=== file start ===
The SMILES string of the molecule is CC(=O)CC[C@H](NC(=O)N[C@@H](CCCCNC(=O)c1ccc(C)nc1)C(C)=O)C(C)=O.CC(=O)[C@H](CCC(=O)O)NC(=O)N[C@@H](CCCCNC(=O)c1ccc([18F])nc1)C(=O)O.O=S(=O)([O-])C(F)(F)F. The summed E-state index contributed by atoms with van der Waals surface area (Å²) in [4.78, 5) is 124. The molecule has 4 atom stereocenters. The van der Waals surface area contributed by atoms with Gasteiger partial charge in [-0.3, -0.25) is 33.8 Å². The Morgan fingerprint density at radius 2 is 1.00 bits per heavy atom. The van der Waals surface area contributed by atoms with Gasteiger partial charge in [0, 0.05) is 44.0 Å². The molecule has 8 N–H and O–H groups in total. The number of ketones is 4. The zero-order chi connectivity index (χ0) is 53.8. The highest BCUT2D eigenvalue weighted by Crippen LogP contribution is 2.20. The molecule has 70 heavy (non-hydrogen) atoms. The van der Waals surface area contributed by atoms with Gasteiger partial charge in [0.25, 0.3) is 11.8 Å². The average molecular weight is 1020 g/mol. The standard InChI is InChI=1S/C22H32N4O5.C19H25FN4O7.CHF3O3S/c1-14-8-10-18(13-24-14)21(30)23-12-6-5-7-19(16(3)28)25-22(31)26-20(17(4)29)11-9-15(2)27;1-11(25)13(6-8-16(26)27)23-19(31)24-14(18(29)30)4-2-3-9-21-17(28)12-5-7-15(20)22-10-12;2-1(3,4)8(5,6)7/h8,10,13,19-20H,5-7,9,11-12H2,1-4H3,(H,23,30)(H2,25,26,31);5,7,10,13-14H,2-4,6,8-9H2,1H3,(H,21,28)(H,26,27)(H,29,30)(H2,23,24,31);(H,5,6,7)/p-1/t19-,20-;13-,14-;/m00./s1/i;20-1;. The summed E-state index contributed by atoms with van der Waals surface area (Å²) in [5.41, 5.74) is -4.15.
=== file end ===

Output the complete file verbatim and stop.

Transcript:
The SMILES string of the molecule is CC(=O)CC[C@H](NC(=O)N[C@@H](CCCCNC(=O)c1ccc(C)nc1)C(C)=O)C(C)=O.CC(=O)[C@H](CCC(=O)O)NC(=O)N[C@@H](CCCCNC(=O)c1ccc([18F])nc1)C(=O)O.O=S(=O)([O-])C(F)(F)F. The summed E-state index contributed by atoms with van der Waals surface area (Å²) in [4.78, 5) is 124. The molecule has 4 atom stereocenters. The van der Waals surface area contributed by atoms with Gasteiger partial charge in [-0.3, -0.25) is 33.8 Å². The Morgan fingerprint density at radius 2 is 1.00 bits per heavy atom. The van der Waals surface area contributed by atoms with Gasteiger partial charge in [0, 0.05) is 44.0 Å². The molecule has 8 N–H and O–H groups in total. The number of ketones is 4. The zero-order chi connectivity index (χ0) is 53.8. The highest BCUT2D eigenvalue weighted by Crippen LogP contribution is 2.20. The molecule has 70 heavy (non-hydrogen) atoms. The van der Waals surface area contributed by atoms with Gasteiger partial charge in [0.25, 0.3) is 11.8 Å². The average molecular weight is 1020 g/mol. The standard InChI is InChI=1S/C22H32N4O5.C19H25FN4O7.CHF3O3S/c1-14-8-10-18(13-24-14)21(30)23-12-6-5-7-19(16(3)28)25-22(31)26-20(17(4)29)11-9-15(2)27;1-11(25)13(6-8-16(26)27)23-19(31)24-14(18(29)30)4-2-3-9-21-17(28)12-5-7-15(20)22-10-12;2-1(3,4)8(5,6)7/h8,10,13,19-20H,5-7,9,11-12H2,1-4H3,(H,23,30)(H2,25,26,31);5,7,10,13-14H,2-4,6,8-9H2,1H3,(H,21,28)(H,26,27)(H,29,30)(H2,23,24,31);(H,5,6,7)/p-1/t19-,20-;13-,14-;/m00./s1/i;20-1;. The summed E-state index contributed by atoms with van der Waals surface area (Å²) in [5.41, 5.74) is -4.15.